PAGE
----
The chairman of the House Agriculture Committee says the panel will soon weigh its options, after a new five-year Farm Bill was rejected yesterday. The Wisconsin delegation voted 5-3 against the package, which lost on a House vote of 234-to-195. Republicans Sean Duffy, Reid Ribble, and Tom Petri were the only Badger State representatives to vote yes. Many in the GOP majority said a proposed two-billion-dollar cut in the federal food stamp program was not enough. Democrats said the last straw was when Republicans voted to let states require recipients to work for their food aid. Some lawmakers – like Wisconsin Senator Ron Johnson – say food stamps should be taken out of the Farm Bill, so agriculture programs like federal subsidies could be debated on their own merits. Lawmakers added food stamps to the Farm Bill a number of years ago to attract votes from urban representatives – but with the hyper-partisanship in today’s politics, that’s gone out the window. Also, Minnesota’s Collin Peterson – the senior Democrat on the Ag committee – said his party was turned off when a proposed market stabilization program for the dairy industry was scrapped. Committee chair Frank Lucas of Oklahoma said before the vote that if the Farm Bill didn’t pass, he could not guarantee an alternative package would come back. A new Farm Bill was due last fall – and when it didn’t pass then, the old package of farm-and-food-stamp programs was extended for another year. 

_______________________________________________________________________________________________________________________________________________________________________________

A more comprehensive poverty index shows that Wisconsin is doing better than what the federal government says – but the 2011 poverty rate was still higher than the year before. A U-W Madison institute said 10-point-seven percent of Wisconsinites were in poverty, down from 10-point-three the previous year. Washington had put the figure at 13-percent. The U-W said there was a larger increase in child poverty to 12-point-two percent – a jump of almost a point-and-a-half. The university’s survey takes more factors into account than the federal poverty estimates, which are based only on pre-tax income. The U-W’s numbers also reflect things like people’s medical, transportation, and child care expenses – plus the effect of tax-funded programs for the poor like Food-Share and Badger-Care. The report blames the increasing poverty on lower family incomes, plus changes in assistance programs. The U-W’s Timothy Smeeding said Wisconsin’s public aid programs are doing a good job – but not as good as in 2010. He said state officials should be wary about cutting those programs back too much.A more comprehensive poverty index shows that Wisconsin is doing better than what the federal government says – but the 2011 poverty rate was still higher than the year before. A U-W Madison institute said 10-point-seven percent of Wisconsinites were in poverty, down from 10-point-three the previous year. Washington had put the figure at 13-percent. The U-W said there was a larger increase in child poverty to 12-point-two percent – a jump of almost a point-and-a-half. The university’s survey takes more factors into account than the federal poverty estimates, which are based only on pre-tax income. The U-W’s numbers also reflect things like people’s medical, transportation, and child care expenses – plus the effect of tax-funded programs for the poor like Food-Share and Badger-Care. The report blames the increasing poverty on lower family incomes, plus changes in assistance programs. The U-W’s Timothy Smeeding said Wisconsin’s public aid programs are doing a good job – but not as good as in 2010. He said state officials should be wary about cutting those programs back too much.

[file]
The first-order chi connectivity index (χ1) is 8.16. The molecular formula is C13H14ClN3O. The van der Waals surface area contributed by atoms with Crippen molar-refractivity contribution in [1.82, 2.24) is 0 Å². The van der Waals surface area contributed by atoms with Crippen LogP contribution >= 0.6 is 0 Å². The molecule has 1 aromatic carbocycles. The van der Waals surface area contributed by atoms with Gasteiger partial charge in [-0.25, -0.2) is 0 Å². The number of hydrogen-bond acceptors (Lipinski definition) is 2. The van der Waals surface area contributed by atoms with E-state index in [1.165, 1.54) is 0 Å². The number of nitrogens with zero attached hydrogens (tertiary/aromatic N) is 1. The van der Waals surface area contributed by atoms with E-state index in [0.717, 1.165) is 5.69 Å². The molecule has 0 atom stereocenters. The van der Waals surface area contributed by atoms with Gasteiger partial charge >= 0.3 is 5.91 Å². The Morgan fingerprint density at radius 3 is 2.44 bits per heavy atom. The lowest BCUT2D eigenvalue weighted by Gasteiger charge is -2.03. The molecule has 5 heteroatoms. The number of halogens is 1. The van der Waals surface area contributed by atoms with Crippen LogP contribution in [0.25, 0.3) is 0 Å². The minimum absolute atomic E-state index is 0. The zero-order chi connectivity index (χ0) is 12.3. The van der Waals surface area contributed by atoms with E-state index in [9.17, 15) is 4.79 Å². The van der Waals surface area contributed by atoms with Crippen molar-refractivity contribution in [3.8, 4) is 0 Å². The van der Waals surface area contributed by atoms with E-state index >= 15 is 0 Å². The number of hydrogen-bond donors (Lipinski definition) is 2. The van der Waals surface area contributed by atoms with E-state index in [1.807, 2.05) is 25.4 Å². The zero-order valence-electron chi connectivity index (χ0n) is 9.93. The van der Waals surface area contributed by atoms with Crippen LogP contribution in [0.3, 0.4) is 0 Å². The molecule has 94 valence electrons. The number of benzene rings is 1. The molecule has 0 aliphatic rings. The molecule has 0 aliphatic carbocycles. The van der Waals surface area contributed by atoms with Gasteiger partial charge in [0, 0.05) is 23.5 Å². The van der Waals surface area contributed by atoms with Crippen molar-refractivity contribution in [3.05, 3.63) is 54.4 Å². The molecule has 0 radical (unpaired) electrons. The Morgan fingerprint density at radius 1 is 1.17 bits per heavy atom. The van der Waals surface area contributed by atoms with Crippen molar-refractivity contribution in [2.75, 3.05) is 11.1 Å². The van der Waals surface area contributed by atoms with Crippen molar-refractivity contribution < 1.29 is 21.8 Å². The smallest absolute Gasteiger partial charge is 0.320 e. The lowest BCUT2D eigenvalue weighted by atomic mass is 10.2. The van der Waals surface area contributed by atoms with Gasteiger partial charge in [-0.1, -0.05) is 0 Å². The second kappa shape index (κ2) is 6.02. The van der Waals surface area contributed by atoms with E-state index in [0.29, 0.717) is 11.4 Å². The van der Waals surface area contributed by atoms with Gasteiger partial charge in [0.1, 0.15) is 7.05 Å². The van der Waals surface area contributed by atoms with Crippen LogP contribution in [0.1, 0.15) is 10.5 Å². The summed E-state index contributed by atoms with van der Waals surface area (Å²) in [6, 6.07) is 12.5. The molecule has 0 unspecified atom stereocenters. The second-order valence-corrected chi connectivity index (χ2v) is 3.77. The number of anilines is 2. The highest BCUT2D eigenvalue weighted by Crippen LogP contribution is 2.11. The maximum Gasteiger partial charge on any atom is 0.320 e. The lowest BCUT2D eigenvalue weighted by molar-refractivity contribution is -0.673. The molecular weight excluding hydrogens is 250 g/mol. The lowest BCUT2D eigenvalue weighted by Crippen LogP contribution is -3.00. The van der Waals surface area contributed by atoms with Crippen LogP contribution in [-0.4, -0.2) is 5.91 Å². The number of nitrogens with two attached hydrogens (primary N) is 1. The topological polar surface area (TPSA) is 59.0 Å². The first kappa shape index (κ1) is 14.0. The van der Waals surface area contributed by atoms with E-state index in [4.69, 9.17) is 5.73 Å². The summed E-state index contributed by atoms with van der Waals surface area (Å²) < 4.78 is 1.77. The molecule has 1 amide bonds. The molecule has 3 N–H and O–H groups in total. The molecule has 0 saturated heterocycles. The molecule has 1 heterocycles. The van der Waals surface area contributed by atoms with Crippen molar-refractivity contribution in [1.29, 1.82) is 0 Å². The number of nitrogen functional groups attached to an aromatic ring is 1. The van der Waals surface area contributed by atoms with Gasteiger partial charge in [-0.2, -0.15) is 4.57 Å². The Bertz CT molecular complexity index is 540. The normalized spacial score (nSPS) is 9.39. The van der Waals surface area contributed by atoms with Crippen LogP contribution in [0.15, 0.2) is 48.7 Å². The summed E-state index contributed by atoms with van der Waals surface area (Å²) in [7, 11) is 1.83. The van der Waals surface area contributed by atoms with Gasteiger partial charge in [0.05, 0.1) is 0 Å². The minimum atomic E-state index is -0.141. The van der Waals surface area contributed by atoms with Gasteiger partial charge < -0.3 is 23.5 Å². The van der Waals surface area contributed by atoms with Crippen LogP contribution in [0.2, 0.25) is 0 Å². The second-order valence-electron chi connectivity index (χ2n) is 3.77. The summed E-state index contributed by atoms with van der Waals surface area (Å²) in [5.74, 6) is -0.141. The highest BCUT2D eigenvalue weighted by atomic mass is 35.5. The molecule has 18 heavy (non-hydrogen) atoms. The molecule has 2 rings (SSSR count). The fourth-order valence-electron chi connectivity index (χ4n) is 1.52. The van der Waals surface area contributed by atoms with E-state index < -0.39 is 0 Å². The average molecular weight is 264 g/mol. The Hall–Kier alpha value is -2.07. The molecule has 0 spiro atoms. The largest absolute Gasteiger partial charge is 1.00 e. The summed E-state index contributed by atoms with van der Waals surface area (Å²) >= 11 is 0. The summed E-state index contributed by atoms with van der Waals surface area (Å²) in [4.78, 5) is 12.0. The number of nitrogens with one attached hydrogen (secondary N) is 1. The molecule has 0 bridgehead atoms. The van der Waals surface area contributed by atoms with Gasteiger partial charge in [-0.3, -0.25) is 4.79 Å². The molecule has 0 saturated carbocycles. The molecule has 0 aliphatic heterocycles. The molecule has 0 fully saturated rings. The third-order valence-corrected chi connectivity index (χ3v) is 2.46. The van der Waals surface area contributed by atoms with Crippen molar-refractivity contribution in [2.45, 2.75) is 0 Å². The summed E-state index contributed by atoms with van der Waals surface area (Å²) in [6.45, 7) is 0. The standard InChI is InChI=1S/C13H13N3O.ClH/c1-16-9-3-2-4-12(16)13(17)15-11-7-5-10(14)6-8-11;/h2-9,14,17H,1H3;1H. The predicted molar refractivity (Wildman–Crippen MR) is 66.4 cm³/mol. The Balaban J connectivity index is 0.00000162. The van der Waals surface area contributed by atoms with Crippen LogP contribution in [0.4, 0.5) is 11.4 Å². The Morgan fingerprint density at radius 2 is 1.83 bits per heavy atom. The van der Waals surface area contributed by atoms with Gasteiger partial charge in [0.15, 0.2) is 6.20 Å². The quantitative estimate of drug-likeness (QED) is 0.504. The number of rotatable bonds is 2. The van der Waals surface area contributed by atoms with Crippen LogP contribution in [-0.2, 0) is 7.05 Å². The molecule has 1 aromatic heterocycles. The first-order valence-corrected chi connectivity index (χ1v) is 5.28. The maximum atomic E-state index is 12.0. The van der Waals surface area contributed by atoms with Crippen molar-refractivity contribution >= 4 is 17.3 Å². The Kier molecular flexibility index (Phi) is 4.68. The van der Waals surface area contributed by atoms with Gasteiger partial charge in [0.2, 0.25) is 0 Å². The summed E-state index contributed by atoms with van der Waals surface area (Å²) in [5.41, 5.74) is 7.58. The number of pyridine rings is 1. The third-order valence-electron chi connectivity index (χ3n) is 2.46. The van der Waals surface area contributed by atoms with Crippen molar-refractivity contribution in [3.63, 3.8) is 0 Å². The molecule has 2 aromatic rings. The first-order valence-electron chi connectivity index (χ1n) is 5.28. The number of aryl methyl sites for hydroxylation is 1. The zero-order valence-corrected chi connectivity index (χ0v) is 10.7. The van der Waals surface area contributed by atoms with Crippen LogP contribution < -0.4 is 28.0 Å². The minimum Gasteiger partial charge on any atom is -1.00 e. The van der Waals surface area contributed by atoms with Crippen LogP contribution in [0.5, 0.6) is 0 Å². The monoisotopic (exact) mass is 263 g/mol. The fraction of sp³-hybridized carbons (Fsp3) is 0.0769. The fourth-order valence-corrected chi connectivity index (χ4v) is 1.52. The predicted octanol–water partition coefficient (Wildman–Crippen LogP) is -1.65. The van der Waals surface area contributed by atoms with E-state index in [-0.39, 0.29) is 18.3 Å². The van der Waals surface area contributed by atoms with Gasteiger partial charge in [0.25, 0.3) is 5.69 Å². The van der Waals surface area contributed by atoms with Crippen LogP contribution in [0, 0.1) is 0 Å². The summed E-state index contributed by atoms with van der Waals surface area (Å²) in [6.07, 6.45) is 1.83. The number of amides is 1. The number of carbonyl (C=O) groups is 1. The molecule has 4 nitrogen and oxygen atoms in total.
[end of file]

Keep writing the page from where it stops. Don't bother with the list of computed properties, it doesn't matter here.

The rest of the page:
Advertisement
Jason Schulte
Jason Schulte is a reporter for the New Richmond News since February 2015. Prior to that he spent eight years at the Pierce County Herald in Ellsworth. His duties with the News will include covering news out of Hammond and Roberts along with action from St. Croix County court system. He lives in Roberts. 
(715) 243-7767 x243
Advertisement
Advertisement
randomness